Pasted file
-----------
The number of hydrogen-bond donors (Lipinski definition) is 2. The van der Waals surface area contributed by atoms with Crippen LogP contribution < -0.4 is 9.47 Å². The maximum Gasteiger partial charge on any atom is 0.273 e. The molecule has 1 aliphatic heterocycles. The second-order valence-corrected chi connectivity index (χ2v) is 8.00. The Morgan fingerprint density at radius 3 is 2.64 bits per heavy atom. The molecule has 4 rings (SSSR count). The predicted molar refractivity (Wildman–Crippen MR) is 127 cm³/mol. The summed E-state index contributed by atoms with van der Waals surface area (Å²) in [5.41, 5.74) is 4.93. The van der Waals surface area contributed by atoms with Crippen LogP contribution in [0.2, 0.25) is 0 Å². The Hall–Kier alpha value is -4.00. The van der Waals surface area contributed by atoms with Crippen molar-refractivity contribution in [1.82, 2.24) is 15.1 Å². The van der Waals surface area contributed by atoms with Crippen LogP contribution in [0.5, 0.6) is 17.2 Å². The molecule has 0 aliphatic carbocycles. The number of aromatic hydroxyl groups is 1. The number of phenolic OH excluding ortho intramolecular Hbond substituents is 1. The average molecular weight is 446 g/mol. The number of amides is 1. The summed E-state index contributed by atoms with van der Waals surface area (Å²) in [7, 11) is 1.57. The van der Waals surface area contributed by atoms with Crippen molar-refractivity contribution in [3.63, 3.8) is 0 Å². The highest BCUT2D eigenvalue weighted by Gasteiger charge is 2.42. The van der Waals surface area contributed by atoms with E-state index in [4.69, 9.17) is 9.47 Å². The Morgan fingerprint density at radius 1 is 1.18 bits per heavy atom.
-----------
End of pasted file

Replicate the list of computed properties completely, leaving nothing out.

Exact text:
The number of hydrogen-bond donors (Lipinski definition) is 2. The van der Waals surface area contributed by atoms with Crippen LogP contribution < -0.4 is 9.47 Å². The maximum Gasteiger partial charge on any atom is 0.273 e. The molecule has 1 aliphatic heterocycles. The second-order valence-corrected chi connectivity index (χ2v) is 8.00. The Morgan fingerprint density at radius 3 is 2.64 bits per heavy atom. The molecule has 4 rings (SSSR count). The predicted molar refractivity (Wildman–Crippen MR) is 127 cm³/mol. The summed E-state index contributed by atoms with van der Waals surface area (Å²) in [5.41, 5.74) is 4.93. The van der Waals surface area contributed by atoms with Crippen LogP contribution in [0.2, 0.25) is 0 Å². The Hall–Kier alpha value is -4.00. The van der Waals surface area contributed by atoms with Crippen molar-refractivity contribution in [1.82, 2.24) is 15.1 Å². The van der Waals surface area contributed by atoms with Crippen LogP contribution in [0.5, 0.6) is 17.2 Å². The molecule has 0 aliphatic carbocycles. The number of aromatic hydroxyl groups is 1. The number of phenolic OH excluding ortho intramolecular Hbond substituents is 1. The average molecular weight is 446 g/mol. The number of amides is 1. The summed E-state index contributed by atoms with van der Waals surface area (Å²) in [7, 11) is 1.57. The van der Waals surface area contributed by atoms with Crippen molar-refractivity contribution in [3.63, 3.8) is 0 Å². The highest BCUT2D eigenvalue weighted by Gasteiger charge is 2.42. The van der Waals surface area contributed by atoms with E-state index in [4.69, 9.17) is 9.47 Å². The Morgan fingerprint density at radius 1 is 1.18 bits per heavy atom.